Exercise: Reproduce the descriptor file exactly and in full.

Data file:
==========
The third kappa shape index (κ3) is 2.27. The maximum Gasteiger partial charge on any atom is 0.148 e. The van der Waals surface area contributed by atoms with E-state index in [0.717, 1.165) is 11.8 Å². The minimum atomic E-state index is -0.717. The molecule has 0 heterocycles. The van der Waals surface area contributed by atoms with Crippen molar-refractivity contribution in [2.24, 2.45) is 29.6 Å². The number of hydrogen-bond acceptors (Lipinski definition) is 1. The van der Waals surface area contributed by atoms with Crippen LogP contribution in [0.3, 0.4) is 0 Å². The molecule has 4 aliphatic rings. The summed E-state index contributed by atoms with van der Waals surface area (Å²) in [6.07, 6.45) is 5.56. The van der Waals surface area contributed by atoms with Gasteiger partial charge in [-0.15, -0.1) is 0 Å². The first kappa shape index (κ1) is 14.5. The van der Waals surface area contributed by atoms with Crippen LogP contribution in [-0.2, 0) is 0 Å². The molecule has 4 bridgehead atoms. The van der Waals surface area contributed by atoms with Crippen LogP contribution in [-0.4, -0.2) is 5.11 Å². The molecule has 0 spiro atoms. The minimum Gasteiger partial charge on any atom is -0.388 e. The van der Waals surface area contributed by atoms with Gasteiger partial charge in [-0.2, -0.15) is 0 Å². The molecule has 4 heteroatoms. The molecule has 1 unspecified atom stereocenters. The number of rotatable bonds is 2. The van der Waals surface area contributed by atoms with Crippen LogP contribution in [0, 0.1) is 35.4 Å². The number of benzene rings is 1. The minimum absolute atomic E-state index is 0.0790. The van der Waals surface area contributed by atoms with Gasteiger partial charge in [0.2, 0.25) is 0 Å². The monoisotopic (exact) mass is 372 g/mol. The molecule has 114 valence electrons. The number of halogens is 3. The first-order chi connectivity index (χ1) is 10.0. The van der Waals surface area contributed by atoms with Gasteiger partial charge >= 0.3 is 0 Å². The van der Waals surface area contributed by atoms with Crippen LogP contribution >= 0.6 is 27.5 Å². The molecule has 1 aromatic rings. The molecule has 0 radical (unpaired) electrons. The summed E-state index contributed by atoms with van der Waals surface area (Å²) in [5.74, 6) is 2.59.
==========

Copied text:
The third kappa shape index (κ3) is 2.27. The maximum Gasteiger partial charge on any atom is 0.148 e. The van der Waals surface area contributed by atoms with E-state index in [0.717, 1.165) is 11.8 Å². The minimum atomic E-state index is -0.717. The molecule has 0 heterocycles. The van der Waals surface area contributed by atoms with Crippen molar-refractivity contribution in [2.24, 2.45) is 29.6 Å². The number of hydrogen-bond acceptors (Lipinski definition) is 1. The van der Waals surface area contributed by atoms with Crippen LogP contribution in [0.3, 0.4) is 0 Å². The molecule has 4 aliphatic rings. The summed E-state index contributed by atoms with van der Waals surface area (Å²) in [6.07, 6.45) is 5.56. The van der Waals surface area contributed by atoms with Gasteiger partial charge in [-0.15, -0.1) is 0 Å². The first kappa shape index (κ1) is 14.5. The van der Waals surface area contributed by atoms with Crippen LogP contribution in [-0.2, 0) is 0 Å². The molecule has 4 bridgehead atoms. The van der Waals surface area contributed by atoms with Crippen LogP contribution in [-0.4, -0.2) is 5.11 Å². The molecule has 0 spiro atoms. The minimum Gasteiger partial charge on any atom is -0.388 e. The van der Waals surface area contributed by atoms with Gasteiger partial charge in [-0.2, -0.15) is 0 Å². The molecule has 4 heteroatoms. The molecule has 1 unspecified atom stereocenters. The number of rotatable bonds is 2. The van der Waals surface area contributed by atoms with Crippen LogP contribution in [0, 0.1) is 35.4 Å². The number of benzene rings is 1. The minimum absolute atomic E-state index is 0.0790. The van der Waals surface area contributed by atoms with Gasteiger partial charge in [0.2, 0.25) is 0 Å². The monoisotopic (exact) mass is 372 g/mol. The molecule has 114 valence electrons. The number of halogens is 3. The first-order chi connectivity index (χ1) is 10.0. The van der Waals surface area contributed by atoms with Gasteiger partial charge >= 0.3 is 0 Å². The van der Waals surface area contributed by atoms with Crippen LogP contribution >= 0.6 is 27.5 Å². The molecule has 1 aromatic rings. The molecule has 0 radical (unpaired) electrons. The summed E-state index contributed by atoms with van der Waals surface area (Å²) in [5.74, 6) is 2.59.